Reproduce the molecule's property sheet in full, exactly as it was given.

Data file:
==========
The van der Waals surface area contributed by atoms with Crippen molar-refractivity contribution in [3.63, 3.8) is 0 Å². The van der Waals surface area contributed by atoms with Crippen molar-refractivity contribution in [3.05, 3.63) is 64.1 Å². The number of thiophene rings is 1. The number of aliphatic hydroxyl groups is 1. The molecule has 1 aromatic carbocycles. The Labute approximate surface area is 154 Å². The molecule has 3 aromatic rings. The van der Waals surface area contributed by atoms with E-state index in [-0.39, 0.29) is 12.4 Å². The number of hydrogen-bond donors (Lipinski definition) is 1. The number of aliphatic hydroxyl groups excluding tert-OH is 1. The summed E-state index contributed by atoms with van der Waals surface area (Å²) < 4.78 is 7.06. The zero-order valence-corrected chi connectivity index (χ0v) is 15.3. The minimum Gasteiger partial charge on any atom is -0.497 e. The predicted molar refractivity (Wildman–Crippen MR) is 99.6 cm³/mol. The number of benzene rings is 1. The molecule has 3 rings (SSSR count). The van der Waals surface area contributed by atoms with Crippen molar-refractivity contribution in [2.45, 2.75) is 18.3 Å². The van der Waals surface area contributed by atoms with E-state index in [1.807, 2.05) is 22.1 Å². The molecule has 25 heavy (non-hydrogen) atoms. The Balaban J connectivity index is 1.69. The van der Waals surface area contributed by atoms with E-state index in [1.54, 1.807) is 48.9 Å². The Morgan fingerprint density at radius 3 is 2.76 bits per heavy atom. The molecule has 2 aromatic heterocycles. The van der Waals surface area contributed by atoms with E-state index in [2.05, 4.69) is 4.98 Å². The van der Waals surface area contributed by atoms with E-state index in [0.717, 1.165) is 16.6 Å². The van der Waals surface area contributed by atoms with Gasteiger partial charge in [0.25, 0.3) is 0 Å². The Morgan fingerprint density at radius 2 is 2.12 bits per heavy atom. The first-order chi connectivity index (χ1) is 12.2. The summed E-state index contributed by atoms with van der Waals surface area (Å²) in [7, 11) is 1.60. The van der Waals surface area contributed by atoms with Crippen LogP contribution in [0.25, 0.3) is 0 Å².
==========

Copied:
The van der Waals surface area contributed by atoms with Crippen molar-refractivity contribution in [3.63, 3.8) is 0 Å². The van der Waals surface area contributed by atoms with Crippen molar-refractivity contribution in [3.05, 3.63) is 64.1 Å². The number of thiophene rings is 1. The number of aliphatic hydroxyl groups is 1. The molecule has 1 aromatic carbocycles. The Labute approximate surface area is 154 Å². The molecule has 3 aromatic rings. The van der Waals surface area contributed by atoms with E-state index in [-0.39, 0.29) is 12.4 Å². The number of hydrogen-bond donors (Lipinski definition) is 1. The number of aliphatic hydroxyl groups excluding tert-OH is 1. The summed E-state index contributed by atoms with van der Waals surface area (Å²) < 4.78 is 7.06. The zero-order valence-corrected chi connectivity index (χ0v) is 15.3. The minimum Gasteiger partial charge on any atom is -0.497 e. The predicted molar refractivity (Wildman–Crippen MR) is 99.6 cm³/mol. The number of benzene rings is 1. The molecule has 3 rings (SSSR count). The van der Waals surface area contributed by atoms with Crippen molar-refractivity contribution in [2.45, 2.75) is 18.3 Å². The van der Waals surface area contributed by atoms with E-state index in [1.807, 2.05) is 22.1 Å². The molecule has 25 heavy (non-hydrogen) atoms. The Balaban J connectivity index is 1.69. The van der Waals surface area contributed by atoms with E-state index in [1.54, 1.807) is 48.9 Å². The Morgan fingerprint density at radius 3 is 2.76 bits per heavy atom. The molecule has 2 aromatic heterocycles. The van der Waals surface area contributed by atoms with E-state index in [2.05, 4.69) is 4.98 Å². The van der Waals surface area contributed by atoms with E-state index in [0.717, 1.165) is 16.6 Å². The van der Waals surface area contributed by atoms with Gasteiger partial charge in [0.25, 0.3) is 0 Å². The Morgan fingerprint density at radius 2 is 2.12 bits per heavy atom. The first-order chi connectivity index (χ1) is 12.2. The summed E-state index contributed by atoms with van der Waals surface area (Å²) in [7, 11) is 1.60. The van der Waals surface area contributed by atoms with Crippen LogP contribution in [0.25, 0.3) is 0 Å².